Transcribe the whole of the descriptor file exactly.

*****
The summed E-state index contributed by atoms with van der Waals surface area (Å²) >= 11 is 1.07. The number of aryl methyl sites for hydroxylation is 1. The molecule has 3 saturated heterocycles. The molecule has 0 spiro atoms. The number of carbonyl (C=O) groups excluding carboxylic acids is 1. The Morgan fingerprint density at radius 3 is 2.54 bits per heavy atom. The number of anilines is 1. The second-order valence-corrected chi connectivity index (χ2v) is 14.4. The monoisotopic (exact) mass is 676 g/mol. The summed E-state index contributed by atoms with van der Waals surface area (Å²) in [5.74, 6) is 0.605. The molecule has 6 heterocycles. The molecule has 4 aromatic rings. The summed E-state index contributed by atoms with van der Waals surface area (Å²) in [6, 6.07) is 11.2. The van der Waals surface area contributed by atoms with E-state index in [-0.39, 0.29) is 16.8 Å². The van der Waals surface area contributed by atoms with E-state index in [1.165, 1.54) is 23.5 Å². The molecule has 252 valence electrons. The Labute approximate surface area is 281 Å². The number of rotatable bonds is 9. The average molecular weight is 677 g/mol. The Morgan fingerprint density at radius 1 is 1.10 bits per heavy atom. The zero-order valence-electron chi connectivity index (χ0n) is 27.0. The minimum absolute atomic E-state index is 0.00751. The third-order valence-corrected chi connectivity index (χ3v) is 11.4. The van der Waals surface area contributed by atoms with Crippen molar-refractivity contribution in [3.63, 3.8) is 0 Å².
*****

The summed E-state index contributed by atoms with van der Waals surface area (Å²) >= 11 is 1.07. The number of aryl methyl sites for hydroxylation is 1. The molecule has 3 saturated heterocycles. The molecule has 0 spiro atoms. The number of carbonyl (C=O) groups excluding carboxylic acids is 1. The Morgan fingerprint density at radius 3 is 2.54 bits per heavy atom. The number of anilines is 1. The second-order valence-corrected chi connectivity index (χ2v) is 14.4. The monoisotopic (exact) mass is 676 g/mol. The summed E-state index contributed by atoms with van der Waals surface area (Å²) in [5.74, 6) is 0.605. The molecule has 6 heterocycles. The molecule has 4 aromatic rings. The summed E-state index contributed by atoms with van der Waals surface area (Å²) in [6, 6.07) is 11.2. The van der Waals surface area contributed by atoms with E-state index in [-0.39, 0.29) is 16.8 Å². The van der Waals surface area contributed by atoms with E-state index in [1.165, 1.54) is 23.5 Å². The molecule has 252 valence electrons. The Labute approximate surface area is 281 Å². The number of rotatable bonds is 9. The average molecular weight is 677 g/mol. The Morgan fingerprint density at radius 1 is 1.10 bits per heavy atom. The zero-order valence-electron chi connectivity index (χ0n) is 27.0. The minimum absolute atomic E-state index is 0.00751. The third-order valence-corrected chi connectivity index (χ3v) is 11.4. The van der Waals surface area contributed by atoms with Crippen molar-refractivity contribution in [3.63, 3.8) is 0 Å².